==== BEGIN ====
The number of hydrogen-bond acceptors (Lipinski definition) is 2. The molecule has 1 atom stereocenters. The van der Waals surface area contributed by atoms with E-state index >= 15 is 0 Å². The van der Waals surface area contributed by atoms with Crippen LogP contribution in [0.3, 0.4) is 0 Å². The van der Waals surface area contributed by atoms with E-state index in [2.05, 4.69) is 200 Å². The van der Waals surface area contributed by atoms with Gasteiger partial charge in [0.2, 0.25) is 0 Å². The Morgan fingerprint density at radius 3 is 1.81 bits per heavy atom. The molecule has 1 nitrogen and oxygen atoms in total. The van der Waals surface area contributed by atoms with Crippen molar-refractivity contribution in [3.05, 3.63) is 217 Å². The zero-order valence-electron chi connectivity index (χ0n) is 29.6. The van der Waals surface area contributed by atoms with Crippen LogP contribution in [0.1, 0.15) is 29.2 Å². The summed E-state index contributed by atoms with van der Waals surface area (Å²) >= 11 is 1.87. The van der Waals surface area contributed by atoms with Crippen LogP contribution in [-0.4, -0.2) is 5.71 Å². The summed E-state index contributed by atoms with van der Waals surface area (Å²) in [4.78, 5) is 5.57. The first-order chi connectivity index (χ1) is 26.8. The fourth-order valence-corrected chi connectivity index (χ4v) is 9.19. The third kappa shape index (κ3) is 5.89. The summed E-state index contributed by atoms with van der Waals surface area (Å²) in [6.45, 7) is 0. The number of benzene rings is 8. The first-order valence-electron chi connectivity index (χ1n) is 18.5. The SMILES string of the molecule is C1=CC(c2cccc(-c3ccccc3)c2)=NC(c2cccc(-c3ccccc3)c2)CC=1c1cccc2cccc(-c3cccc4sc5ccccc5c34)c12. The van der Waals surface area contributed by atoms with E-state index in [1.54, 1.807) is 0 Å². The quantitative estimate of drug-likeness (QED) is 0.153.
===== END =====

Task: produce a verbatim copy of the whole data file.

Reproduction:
The number of hydrogen-bond acceptors (Lipinski definition) is 2. The molecule has 1 atom stereocenters. The van der Waals surface area contributed by atoms with E-state index >= 15 is 0 Å². The van der Waals surface area contributed by atoms with Crippen LogP contribution in [0.3, 0.4) is 0 Å². The van der Waals surface area contributed by atoms with E-state index in [2.05, 4.69) is 200 Å². The van der Waals surface area contributed by atoms with Gasteiger partial charge in [0.2, 0.25) is 0 Å². The Morgan fingerprint density at radius 3 is 1.81 bits per heavy atom. The molecule has 1 nitrogen and oxygen atoms in total. The van der Waals surface area contributed by atoms with Crippen molar-refractivity contribution in [3.05, 3.63) is 217 Å². The zero-order valence-electron chi connectivity index (χ0n) is 29.6. The van der Waals surface area contributed by atoms with Crippen LogP contribution in [0.1, 0.15) is 29.2 Å². The summed E-state index contributed by atoms with van der Waals surface area (Å²) >= 11 is 1.87. The van der Waals surface area contributed by atoms with Crippen LogP contribution in [-0.4, -0.2) is 5.71 Å². The summed E-state index contributed by atoms with van der Waals surface area (Å²) in [4.78, 5) is 5.57. The first-order chi connectivity index (χ1) is 26.8. The fourth-order valence-corrected chi connectivity index (χ4v) is 9.19. The third kappa shape index (κ3) is 5.89. The summed E-state index contributed by atoms with van der Waals surface area (Å²) in [6.45, 7) is 0. The number of benzene rings is 8. The first-order valence-electron chi connectivity index (χ1n) is 18.5. The SMILES string of the molecule is C1=CC(c2cccc(-c3ccccc3)c2)=NC(c2cccc(-c3ccccc3)c2)CC=1c1cccc2cccc(-c3cccc4sc5ccccc5c34)c12. The van der Waals surface area contributed by atoms with E-state index in [1.54, 1.807) is 0 Å². The quantitative estimate of drug-likeness (QED) is 0.153.